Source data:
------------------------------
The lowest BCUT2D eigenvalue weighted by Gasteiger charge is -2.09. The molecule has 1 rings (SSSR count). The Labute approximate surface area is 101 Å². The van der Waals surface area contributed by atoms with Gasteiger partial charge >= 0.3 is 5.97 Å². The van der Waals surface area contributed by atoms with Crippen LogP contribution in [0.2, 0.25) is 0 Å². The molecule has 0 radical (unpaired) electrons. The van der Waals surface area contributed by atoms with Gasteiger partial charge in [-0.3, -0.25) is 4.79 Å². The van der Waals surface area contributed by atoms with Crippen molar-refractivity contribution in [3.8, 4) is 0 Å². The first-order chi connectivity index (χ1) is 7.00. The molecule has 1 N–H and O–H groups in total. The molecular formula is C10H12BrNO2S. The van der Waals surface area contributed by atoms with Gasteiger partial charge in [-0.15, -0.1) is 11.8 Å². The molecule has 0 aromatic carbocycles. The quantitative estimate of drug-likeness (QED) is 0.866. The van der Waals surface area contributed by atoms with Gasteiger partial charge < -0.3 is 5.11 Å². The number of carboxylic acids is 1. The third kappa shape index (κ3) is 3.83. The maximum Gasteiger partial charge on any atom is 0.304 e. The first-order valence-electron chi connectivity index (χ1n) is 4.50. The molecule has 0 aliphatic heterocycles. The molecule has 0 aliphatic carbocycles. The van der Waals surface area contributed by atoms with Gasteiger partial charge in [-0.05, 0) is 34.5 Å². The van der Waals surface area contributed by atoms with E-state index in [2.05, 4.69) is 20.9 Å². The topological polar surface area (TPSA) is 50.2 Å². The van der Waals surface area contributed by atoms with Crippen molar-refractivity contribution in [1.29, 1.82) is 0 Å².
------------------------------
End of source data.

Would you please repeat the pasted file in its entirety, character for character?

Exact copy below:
The lowest BCUT2D eigenvalue weighted by Gasteiger charge is -2.09. The molecule has 1 rings (SSSR count). The Labute approximate surface area is 101 Å². The van der Waals surface area contributed by atoms with Gasteiger partial charge >= 0.3 is 5.97 Å². The van der Waals surface area contributed by atoms with Crippen LogP contribution in [0.2, 0.25) is 0 Å². The molecule has 0 radical (unpaired) electrons. The van der Waals surface area contributed by atoms with Gasteiger partial charge in [-0.3, -0.25) is 4.79 Å². The van der Waals surface area contributed by atoms with Crippen molar-refractivity contribution in [3.8, 4) is 0 Å². The first-order chi connectivity index (χ1) is 7.00. The molecule has 1 N–H and O–H groups in total. The molecular formula is C10H12BrNO2S. The van der Waals surface area contributed by atoms with Gasteiger partial charge in [-0.15, -0.1) is 11.8 Å². The molecule has 0 aromatic carbocycles. The quantitative estimate of drug-likeness (QED) is 0.866. The van der Waals surface area contributed by atoms with Gasteiger partial charge < -0.3 is 5.11 Å². The number of carboxylic acids is 1. The third kappa shape index (κ3) is 3.83. The maximum Gasteiger partial charge on any atom is 0.304 e. The first-order valence-electron chi connectivity index (χ1n) is 4.50. The molecule has 0 aliphatic heterocycles. The molecule has 0 aliphatic carbocycles. The van der Waals surface area contributed by atoms with Gasteiger partial charge in [-0.05, 0) is 34.5 Å². The van der Waals surface area contributed by atoms with E-state index in [2.05, 4.69) is 20.9 Å². The topological polar surface area (TPSA) is 50.2 Å². The van der Waals surface area contributed by atoms with Crippen molar-refractivity contribution in [1.29, 1.82) is 0 Å².